Assessing Stress – Blog 2

In the first blog I talked about determining how you deal with stress. Another way to deal with stress is accessing then avoid, alter, or adapt to the situation. A part of doing this is called Primary and Secondary Appraisal.

Primary Appraisal – Accessing a potential stressful situation and determining if it will be positive or negative.
Secondary Appraisal – Determining how you will cope with the situation.
This is where you determine if you can avoid, alter, or adapt to the stressor. Once you have done both of these steps you will have a full grasp on the situation and how to deal with it.

After following steps from the first and second blog, you will know how you react to stress, if the situation is harmful or not, and how you are going to cope with the situation.

When I was going into grade three, my family had moved from Fredericton to Riverview, NB. If you are not familiar with the area, there is a two hour distance. My family had to completely start over and I was starting at a new school and knew no one. Understandably this was a stressful event, especially for a seven year old. I remember the night my mom had done her best job to help me deal with the stress using primary and secondary appraisal.
She sat me down and asked me how I was feeling. I knew that I was going to a new school, but I did not really understand that everything was going to be different. She explained to me that none of my old teachers would be there, I would have to get used to the new layout of the school, I would have to make new friends, and our schedule would be different. I think I asked her a hundred questions, but she patiently answered them all. I finally understood the situation I was going to face the next day (primary appraisal) and the panic began.
She asked me what I was scared about and she made sure she answered each one before we went on to the next one (secondary appraisal). The only question I really remember is, “who will walk me to my class?” She asked me who I wanted to take me so the other one could go with my brother. Me being a daddy’s girl, I chose my daddy.
The next morning we followed the plan we had made and the day could not have gone any better.

Before and After
Before talking about this in Psych, I was not aware that it was an actual thing; however, I have always done it. My mother is a very problem-focused person and has everything figured out before the situation happens. She has always tried to pass this onto my brother and I. I think that now I know it is a thing, I will be more conscious of it and make sure I take time to determine and avoid, alter, or adapt to the stress I face.


Coping with Stress – Blog 1

Stress is something humans feel quite often. It is “the physical and psychological response of the body to any demand that is made on an organism that requires it to adapt, cope, or adjust” (Rathus, Maheu, & Veenvliet, 2012). In other words it is the physical and mental strain from negative and/or demanding situations. Eustress is a healthy form of stress that is short-lived and helps with personal growth. Long-lived stress, also known as distress, is the type of stress people need to keep an eye on.  Over the next four blogs, I will discuss four separate things that will help you deal with stress before it becomes an illness.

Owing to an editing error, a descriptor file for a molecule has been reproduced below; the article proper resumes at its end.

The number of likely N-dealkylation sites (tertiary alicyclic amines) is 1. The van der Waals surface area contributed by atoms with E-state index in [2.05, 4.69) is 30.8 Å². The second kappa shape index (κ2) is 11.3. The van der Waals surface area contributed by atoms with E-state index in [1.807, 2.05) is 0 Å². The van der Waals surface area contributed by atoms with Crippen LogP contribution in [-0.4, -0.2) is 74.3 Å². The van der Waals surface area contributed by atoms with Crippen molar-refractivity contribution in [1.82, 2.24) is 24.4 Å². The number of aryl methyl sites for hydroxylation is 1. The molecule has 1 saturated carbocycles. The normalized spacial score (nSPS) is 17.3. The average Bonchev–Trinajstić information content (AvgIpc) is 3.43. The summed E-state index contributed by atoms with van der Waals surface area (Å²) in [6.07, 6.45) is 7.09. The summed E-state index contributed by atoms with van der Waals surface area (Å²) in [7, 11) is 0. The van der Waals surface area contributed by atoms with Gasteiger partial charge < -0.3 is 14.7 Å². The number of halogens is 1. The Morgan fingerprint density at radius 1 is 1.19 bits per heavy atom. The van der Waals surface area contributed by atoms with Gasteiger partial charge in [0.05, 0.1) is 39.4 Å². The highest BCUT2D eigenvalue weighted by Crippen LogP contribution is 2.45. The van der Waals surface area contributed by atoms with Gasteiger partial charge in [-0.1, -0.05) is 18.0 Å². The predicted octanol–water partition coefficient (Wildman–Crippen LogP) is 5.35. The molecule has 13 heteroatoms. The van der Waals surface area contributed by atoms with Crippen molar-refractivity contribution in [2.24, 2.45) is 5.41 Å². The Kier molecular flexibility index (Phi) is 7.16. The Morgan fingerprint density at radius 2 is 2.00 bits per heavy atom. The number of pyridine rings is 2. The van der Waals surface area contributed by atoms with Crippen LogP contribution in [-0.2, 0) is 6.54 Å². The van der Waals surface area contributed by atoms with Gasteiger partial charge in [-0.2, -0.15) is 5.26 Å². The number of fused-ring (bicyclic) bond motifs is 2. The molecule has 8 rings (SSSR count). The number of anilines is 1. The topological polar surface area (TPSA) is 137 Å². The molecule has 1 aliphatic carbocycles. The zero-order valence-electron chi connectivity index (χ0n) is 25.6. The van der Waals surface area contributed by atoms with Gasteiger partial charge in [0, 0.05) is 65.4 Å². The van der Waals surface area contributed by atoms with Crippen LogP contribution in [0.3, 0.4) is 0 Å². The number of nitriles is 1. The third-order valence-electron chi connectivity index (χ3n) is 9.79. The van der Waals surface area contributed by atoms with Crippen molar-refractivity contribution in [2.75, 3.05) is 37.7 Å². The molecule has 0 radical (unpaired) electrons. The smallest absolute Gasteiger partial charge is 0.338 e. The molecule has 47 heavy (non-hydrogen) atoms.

Emotion Focused vs. Problem Focused
A good way to cope with your stress is determine how you cope with stress. The two coping strategies: Emotion-Focused and Problem-Focused.
Emotion-Focused is acting emotionally to a stressful situation. These people can react to negative situations in a positive way.
Ex: Someone being diagnosed with a terminal illness and choosing to get out and do things they have always wanted instead of staying home and being a grump about it.
Problem-Focused is acting active and strategic to a stressful situation. These people often find the source of stress, creating solutions to the problem, and eliminating the stress.
Ex: If someone had a handful of projects, they would create a schedule, ask  for an extension, complete one project each day, etc.

It is helpful to know how you will react to stressful events so you can plan around them. You will also learn strategies to help you in these events instead of hurt you more.

I personally act to different types of stress differently. When it comes to work stress I definitely handle it in a problem-focused manner, but all other types (social, mental, or physical) I react with a emotion-focused manner. It is easier to sit down, organize, and complete homework rather than stressful social situations. For other situations I often have a melt down before I am able to fix a situation. I find when life becomes very overwhelming I am never motivated to confront issues with people. Melt downs end up helping me hit rock bottom and realize it can only go up from there. That is when I am motivated to do what I need to do.

Before and After
Before I learned about this in Psych I thought I was good at dealing with my stress. I am now aware that I am mostly a emotion-focused problem solver. As I continue growing as a person I want to challenge myself to become a problem-focused person to any stressful situation. If I cannot do that, I hope I someday reach a point where my emotions are positive and not something that cause more chaos in my life.


Rathus, S., Maheu, S., & Veenvliet, S. (2009). Psych (2nd ed.). Toronto: Wadsworth.